Doctor Who 131 – The Tenth Planet Part 1

Written by Kit Pedler
Directed by Derek Martinus

The TARDIS materializes at the South Pole in 1986 and witness a space expedition that is about to go horribly wrong.

“All I can see is snow, snow, and more snow.”

I wish I could view this episode free from the knowledge of what is coming.  Unfortunately, I cannot, which makes me wonder if the growing sense of dread is effective direction or anticipation.  It feels like a season finale, like when I would watch The X-Files and know that this episode will have some sort of big cliffhanger.  The Tenth Planet is a huge story, not because of anything that is particularly done in the primary plot, but because it introduces two firsts to Doctor Who: The Cybermen and regeneration.  But unlike many regeneration stories, the story doesn’t seem to have a “funereal” tone or the weight of premonition.  It seems like any other adventure and the audience should have every expectation that things will work out as normal.

The Tenth Planet begins a formula that we are about to see again and again: The Base Under Siege.  The elements are present here: a remote scientific outpost, an international crew, The Doctor and companions arriving just before or at the beginning of a mystery and getting caught up in the action and suspicion.  It is a formula that continues to be used by the show, recent examples being Waters of Mars and The Rebel Flesh/The Almost People.  Here we have The South Pole International Space Command, headed by General Cutler.  Cutler is a well-realized character.  He is a hard-nosed American general.  He doesn’t have time for flippancy and he seems to spend most of his time angry.  The head scientist seems to be Dr. Barclay, a man who is more open to The Doctor’s thoughts and theories.  The SPISC is overseeing the return of a space expedition, The Zeus 4.  But the return is complicated when a new planet appears and this planet seems to be moving toward the earth.  The Zeus 4’s energy systems begin to drain and the new gravity disruption from this tenth planet affects re-entry to the Earth’s atmosphere.  The astronauts of Zeus 4 are in serious danger.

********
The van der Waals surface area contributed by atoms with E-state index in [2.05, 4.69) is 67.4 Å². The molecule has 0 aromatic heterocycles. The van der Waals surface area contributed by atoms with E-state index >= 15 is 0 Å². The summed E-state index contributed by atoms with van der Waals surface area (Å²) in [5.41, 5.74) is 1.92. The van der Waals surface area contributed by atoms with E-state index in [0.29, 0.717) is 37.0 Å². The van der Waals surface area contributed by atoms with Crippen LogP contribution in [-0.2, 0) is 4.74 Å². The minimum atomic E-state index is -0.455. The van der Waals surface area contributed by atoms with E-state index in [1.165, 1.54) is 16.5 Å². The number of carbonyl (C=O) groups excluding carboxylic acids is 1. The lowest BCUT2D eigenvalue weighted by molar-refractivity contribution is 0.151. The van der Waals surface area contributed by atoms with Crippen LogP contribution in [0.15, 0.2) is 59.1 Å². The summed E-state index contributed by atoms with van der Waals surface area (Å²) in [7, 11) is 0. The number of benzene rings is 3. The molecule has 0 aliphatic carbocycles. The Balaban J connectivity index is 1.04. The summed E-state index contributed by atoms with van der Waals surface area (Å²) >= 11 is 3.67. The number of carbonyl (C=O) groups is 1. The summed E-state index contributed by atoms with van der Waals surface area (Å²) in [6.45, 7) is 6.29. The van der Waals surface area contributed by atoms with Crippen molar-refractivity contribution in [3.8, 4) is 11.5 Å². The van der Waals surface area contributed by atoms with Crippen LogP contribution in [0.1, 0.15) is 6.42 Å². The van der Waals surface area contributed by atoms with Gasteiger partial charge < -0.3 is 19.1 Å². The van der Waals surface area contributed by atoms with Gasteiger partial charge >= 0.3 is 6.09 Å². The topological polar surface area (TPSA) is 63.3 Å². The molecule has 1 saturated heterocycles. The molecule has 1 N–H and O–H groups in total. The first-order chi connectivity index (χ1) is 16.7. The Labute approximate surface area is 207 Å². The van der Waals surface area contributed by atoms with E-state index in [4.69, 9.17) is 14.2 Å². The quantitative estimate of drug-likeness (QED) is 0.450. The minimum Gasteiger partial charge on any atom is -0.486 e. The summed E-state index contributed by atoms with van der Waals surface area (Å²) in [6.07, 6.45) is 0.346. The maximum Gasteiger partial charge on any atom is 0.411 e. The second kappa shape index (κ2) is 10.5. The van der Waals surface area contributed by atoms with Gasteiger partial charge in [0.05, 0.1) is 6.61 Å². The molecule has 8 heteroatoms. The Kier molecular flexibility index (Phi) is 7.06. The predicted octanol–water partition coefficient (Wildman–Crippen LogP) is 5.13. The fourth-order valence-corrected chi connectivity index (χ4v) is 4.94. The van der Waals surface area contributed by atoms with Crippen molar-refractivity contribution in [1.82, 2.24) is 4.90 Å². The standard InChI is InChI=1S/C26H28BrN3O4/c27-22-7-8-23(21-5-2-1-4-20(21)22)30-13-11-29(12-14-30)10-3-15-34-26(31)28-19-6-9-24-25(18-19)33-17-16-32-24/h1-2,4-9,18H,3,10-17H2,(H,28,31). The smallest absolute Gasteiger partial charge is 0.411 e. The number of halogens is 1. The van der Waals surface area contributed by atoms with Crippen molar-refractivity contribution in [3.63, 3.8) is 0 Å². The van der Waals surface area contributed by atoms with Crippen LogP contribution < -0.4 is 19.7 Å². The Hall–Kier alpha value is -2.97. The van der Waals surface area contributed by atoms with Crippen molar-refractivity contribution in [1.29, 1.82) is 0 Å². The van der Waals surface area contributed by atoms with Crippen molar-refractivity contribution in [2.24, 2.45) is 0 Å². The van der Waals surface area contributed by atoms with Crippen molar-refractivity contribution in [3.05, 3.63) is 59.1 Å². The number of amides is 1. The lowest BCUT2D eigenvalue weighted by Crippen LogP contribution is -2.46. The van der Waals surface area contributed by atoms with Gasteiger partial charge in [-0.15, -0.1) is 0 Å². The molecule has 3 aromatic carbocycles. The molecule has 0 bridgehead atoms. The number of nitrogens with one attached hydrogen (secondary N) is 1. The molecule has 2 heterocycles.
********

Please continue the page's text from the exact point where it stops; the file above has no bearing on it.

The Doctor figures out pretty quick what the new planet is.  It appears identical to Earth, and he tries to explain to Cutler and Barclay, the former stomping out of the room when The Doctor mentions a twin planet.  This leads me to wonder, has The Doctor arrived at a time that he is familiar with, or is he working the situation out from the clues?  Basically, is this a so-called “fixed point” in time?  The Doctor mentions to Ben and Polly that the base is about to have visitors.  And he turns out to be correct.  Soldiers are ordered out into the snow to break in to the TARDIS and they are killed by what we will eventually learn are Cybermen.  Here, they are creatures in form-fitting suits with mechanical equipment stuck on.  Yes, I know they are wetsuits, but just go with the illusion in the episode.  What is particularly striking about The Cybermen so far is the emotionless face.  This is possibly the most chilling moment in Doctor Who since the cliffhanger for part one of The Sensorites.

So, The Doctor, Ben, and Polly are prisoners of The SPISC until Cutler can deal with their intrusion, The Cybermen are outside the base and ready to infiltrate, and the Zeus 4 is in serious danger of being destroyed.  And there is a new planet in Solar System.  Looks like a good beginning to me.

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2 thoughts on “Doctor Who 131 – The Tenth Planet Part 1

  1. I don’t like the idea of distinguishing being fixed and unfixed points in time. I much prefer the Hartnell notion of history being immutable. I like the way this story has the Doctor knowing the outcome of the situation It’s not a format that could easily be repeated and later writers seem to prefer to have history being rather more flexible.

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